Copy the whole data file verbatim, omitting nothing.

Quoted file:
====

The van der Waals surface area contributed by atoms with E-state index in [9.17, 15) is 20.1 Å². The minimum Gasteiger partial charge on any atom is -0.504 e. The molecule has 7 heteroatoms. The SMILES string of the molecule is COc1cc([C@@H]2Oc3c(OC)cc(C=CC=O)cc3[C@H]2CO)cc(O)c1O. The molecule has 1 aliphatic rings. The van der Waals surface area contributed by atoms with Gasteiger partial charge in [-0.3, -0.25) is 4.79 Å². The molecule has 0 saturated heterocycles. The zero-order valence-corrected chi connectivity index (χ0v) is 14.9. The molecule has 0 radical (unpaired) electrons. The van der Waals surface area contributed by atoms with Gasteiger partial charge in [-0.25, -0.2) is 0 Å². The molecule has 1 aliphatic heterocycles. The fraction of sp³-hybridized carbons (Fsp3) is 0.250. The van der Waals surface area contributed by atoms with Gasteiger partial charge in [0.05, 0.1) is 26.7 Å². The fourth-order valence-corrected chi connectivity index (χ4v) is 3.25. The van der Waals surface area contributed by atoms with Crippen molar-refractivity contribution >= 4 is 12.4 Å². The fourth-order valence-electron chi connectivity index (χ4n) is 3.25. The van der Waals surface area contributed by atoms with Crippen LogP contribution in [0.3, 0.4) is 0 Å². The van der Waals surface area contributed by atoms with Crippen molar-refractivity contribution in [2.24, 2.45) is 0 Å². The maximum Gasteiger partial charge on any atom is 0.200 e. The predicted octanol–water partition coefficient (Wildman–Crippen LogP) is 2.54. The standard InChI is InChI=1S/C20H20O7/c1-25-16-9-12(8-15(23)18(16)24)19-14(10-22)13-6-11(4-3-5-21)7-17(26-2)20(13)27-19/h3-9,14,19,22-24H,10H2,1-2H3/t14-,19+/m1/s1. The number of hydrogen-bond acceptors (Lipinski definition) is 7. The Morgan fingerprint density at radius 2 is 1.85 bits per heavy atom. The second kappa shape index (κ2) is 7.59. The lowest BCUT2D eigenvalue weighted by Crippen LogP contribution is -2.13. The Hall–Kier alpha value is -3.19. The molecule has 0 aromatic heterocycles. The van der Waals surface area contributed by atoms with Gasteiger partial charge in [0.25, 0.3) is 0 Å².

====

The van der Waals surface area contributed by atoms with E-state index in [9.17, 15) is 20.1 Å². The minimum Gasteiger partial charge on any atom is -0.504 e. The molecule has 7 heteroatoms. The SMILES string of the molecule is COc1cc([C@@H]2Oc3c(OC)cc(C=CC=O)cc3[C@H]2CO)cc(O)c1O. The molecule has 1 aliphatic rings. The van der Waals surface area contributed by atoms with Gasteiger partial charge in [-0.3, -0.25) is 4.79 Å². The molecule has 0 saturated heterocycles. The zero-order valence-corrected chi connectivity index (χ0v) is 14.9. The molecule has 0 radical (unpaired) electrons. The van der Waals surface area contributed by atoms with Gasteiger partial charge in [-0.25, -0.2) is 0 Å². The molecule has 1 aliphatic heterocycles. The fraction of sp³-hybridized carbons (Fsp3) is 0.250. The van der Waals surface area contributed by atoms with Gasteiger partial charge in [0.05, 0.1) is 26.7 Å². The fourth-order valence-corrected chi connectivity index (χ4v) is 3.25. The van der Waals surface area contributed by atoms with Crippen molar-refractivity contribution >= 4 is 12.4 Å². The fourth-order valence-electron chi connectivity index (χ4n) is 3.25. The van der Waals surface area contributed by atoms with Crippen LogP contribution in [0.3, 0.4) is 0 Å². The van der Waals surface area contributed by atoms with Crippen molar-refractivity contribution in [2.24, 2.45) is 0 Å². The maximum Gasteiger partial charge on any atom is 0.200 e. The predicted octanol–water partition coefficient (Wildman–Crippen LogP) is 2.54. The standard InChI is InChI=1S/C20H20O7/c1-25-16-9-12(8-15(23)18(16)24)19-14(10-22)13-6-11(4-3-5-21)7-17(26-2)20(13)27-19/h3-9,14,19,22-24H,10H2,1-2H3/t14-,19+/m1/s1. The number of hydrogen-bond acceptors (Lipinski definition) is 7. The Morgan fingerprint density at radius 2 is 1.85 bits per heavy atom. The second kappa shape index (κ2) is 7.59. The lowest BCUT2D eigenvalue weighted by Crippen LogP contribution is -2.13. The Hall–Kier alpha value is -3.19. The molecule has 0 aromatic heterocycles. The van der Waals surface area contributed by atoms with Gasteiger partial charge in [0.25, 0.3) is 0 Å².